Symptoms of Suicidal Thoughts
A person is either experiencing thoughts about committing suicide or not. Almost as important are the conditions that may accompany these thoughts, including depression, alcohol or drug abuse, and other mental illness.
- Depression: Suicidal thoughts may be present if a person is experiencing the pain of depression. Depression can be easily assessed in most sufferers.
- Others may note that depressed people seem "down," upset, or have mood swings.
- Depression in children and adolescents tends to manifest itself as irritability rather than clear sadness, as in adults.
- Most depressed people report sleep disturbances -- either an inability to fall asleep or an inability to sleep through the night.
- People who are depressed often experience hopelessness or helplessness. They may seem unable to experience any feelings of happiness, even when participating in activities they normally enjoy.
- Many of these people experience either a rapid weight gain or weight loss along with their depression.
- They may have difficulties with attention span, concentration, and memory, and their performance at work or school may suffer.
- They may appear listless and even complain of feeling "down" or depressed.
- Depressed people are often burdened with a tremendous sense of guilt. To an outside observer, this guilt often seems unwarranted, but to the depressed person, it feels deserved.
- Alcohol or drug addiction: If someone has an ongoing problem with an alcohol or drug addiction, he or she is at increased risk to become actively suicidal.
- Drug and alcohol problems generate other circumstances in a person's life, which may worsen depression or produce mental agitation.
- Divorce, loss of job, legal trouble, and financial difficulties often grow from a dependence on alcohol or drugs and can bring about thoughts of suicide.
- Mental illness: For someone with a diagnosed mental-health problem such as schizophrenia or someone who has engaged in self-mutilation or attempted suicide in the past, thoughts of suicide take on a new dimension of importance.
When to Seek Help For Someone Thinking of Suicide
A call to the health-care professional or to 911 is warranted when someone admits to suicidal ideation. That is, if someone actively wishes his or her own death, then evaluation by a medical professional is absolutely essential.
Any form of suicidal
By the time someone admits to having a thought or plan to end one's life, the person may have already initiated the plan.
- It is not uncommon for a person with suicidal ideation to be treated in the emergency department for having taken an overdose without telling anyone.
- Guessing about a person's true intentions rather than having the sufferer professionally evaluated when suicidal ideation is a concern is dangerous and wrong.
Professionals no longer tend to speak of a "suicidal gesture."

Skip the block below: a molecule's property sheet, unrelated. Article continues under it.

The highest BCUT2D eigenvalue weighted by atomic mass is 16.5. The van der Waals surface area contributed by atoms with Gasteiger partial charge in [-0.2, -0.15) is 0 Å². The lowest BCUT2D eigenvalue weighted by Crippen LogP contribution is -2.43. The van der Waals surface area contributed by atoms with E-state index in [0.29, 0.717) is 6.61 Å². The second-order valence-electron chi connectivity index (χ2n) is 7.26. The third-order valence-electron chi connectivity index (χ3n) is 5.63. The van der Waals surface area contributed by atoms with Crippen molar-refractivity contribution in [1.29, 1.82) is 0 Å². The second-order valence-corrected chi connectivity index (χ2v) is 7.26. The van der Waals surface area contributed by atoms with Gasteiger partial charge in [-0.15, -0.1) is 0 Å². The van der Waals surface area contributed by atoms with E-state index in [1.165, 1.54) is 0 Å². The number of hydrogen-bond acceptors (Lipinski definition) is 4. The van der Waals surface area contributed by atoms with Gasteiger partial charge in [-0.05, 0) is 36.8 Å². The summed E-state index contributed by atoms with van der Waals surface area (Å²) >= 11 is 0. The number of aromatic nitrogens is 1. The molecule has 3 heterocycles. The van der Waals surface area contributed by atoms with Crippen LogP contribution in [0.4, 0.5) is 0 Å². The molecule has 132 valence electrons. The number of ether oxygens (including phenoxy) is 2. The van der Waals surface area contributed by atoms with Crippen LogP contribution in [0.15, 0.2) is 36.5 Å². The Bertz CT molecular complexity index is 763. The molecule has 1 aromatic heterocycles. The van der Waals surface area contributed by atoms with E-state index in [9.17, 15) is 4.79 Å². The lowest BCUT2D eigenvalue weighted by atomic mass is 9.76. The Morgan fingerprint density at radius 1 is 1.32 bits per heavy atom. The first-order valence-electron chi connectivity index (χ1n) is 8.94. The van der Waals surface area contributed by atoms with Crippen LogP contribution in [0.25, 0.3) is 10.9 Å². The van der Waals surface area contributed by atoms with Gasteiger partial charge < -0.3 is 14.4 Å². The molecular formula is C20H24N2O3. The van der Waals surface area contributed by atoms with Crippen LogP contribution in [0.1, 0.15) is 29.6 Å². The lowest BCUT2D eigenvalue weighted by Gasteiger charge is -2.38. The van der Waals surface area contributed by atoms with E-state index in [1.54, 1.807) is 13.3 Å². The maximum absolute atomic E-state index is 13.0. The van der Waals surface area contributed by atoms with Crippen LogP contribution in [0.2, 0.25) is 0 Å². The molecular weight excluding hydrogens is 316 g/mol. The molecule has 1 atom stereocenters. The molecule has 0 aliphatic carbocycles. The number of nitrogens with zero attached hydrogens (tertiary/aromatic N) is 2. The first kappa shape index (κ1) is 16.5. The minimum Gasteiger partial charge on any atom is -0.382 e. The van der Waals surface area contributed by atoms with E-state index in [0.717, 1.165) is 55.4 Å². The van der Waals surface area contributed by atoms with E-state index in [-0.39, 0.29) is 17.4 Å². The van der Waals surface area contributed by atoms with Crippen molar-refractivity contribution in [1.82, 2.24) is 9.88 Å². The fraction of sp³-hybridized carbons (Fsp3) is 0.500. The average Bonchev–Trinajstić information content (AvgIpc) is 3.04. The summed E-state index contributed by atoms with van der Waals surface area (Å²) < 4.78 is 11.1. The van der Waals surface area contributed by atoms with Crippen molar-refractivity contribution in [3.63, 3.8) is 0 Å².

- Suicidal gestures were thought to occur when a person harms himself or herself in such a way as to bring sympathy but not death.
- Even if you believe a person is doing it just for attention, you must not rely on this feeling.
Since many people make gestures that are unintentionally lethal, any suicidal behavior should be thought of with the utmost seriousness.
- For instance, someone may take an overdose of acetaminophen (Tylenol) in order to gain sympathy, not understanding that an overdose of Tylenol can be fatal.
- It is not your job as a concerned friend or family member to evaluate the intent of the person with suicidal ideation. Your job is to get the person to the hospital as soon as possible.
Health Solutions From Our Sponsors
American Academy of Child and Adolescent Psychiatry (AACAP). Practice Parameter for the Assessment and Treatment of Children and Adolescents with Suicidal Behavior. AACAP 2000.
Crosby, A. "Suicidal Behaviors in the African American Community." Journal of Black Psychologists 32.3 Aug. 2006: 1-9.
Goodwin, R.D., and A. Marusic. "Association Between Short Sleep and Suicidal Ideation and Suicide Attempt Among Adults in the General Population." Sleep 31.8 Aug. 2008 August: 1097-1101.
Kamath, P., Y.C. Reddy, and T. Kandavel. "Suicidal Behavior in Obsessive-Compulsive Disorder." Journal of Clinical Psychiatry 68.11 Nov. 2007: 1741-1750.
Makhija, N., and L. Sher. "Childhood Abuse, Adult Alcohol Use Disorders and Suicidal Behavior." Quarterly Journal of Medicine 100 (2007): 305-309.
Miklowitz, D.J., D.A. Axelson, B. Birmaher, et al. "Family-Focused Treatment for Adolescents With Bipolar Disorder: Results of a 2-Year Randomized Trial." Journal of Affective Disorders 82.1 Oct. 2004: S113-S128.
Physicians' Desk Reference Staff. Physicians' Desk Reference. 64th ed. PDR Network, LLC: New York City, 2009.
Postolache, T.T., H. Komarow, L.H. Tonelli. "Allergy: A Risk Factor for Suicide?" Current Treatment Options in Neurology 10.5 Sept. 2008: 363-376.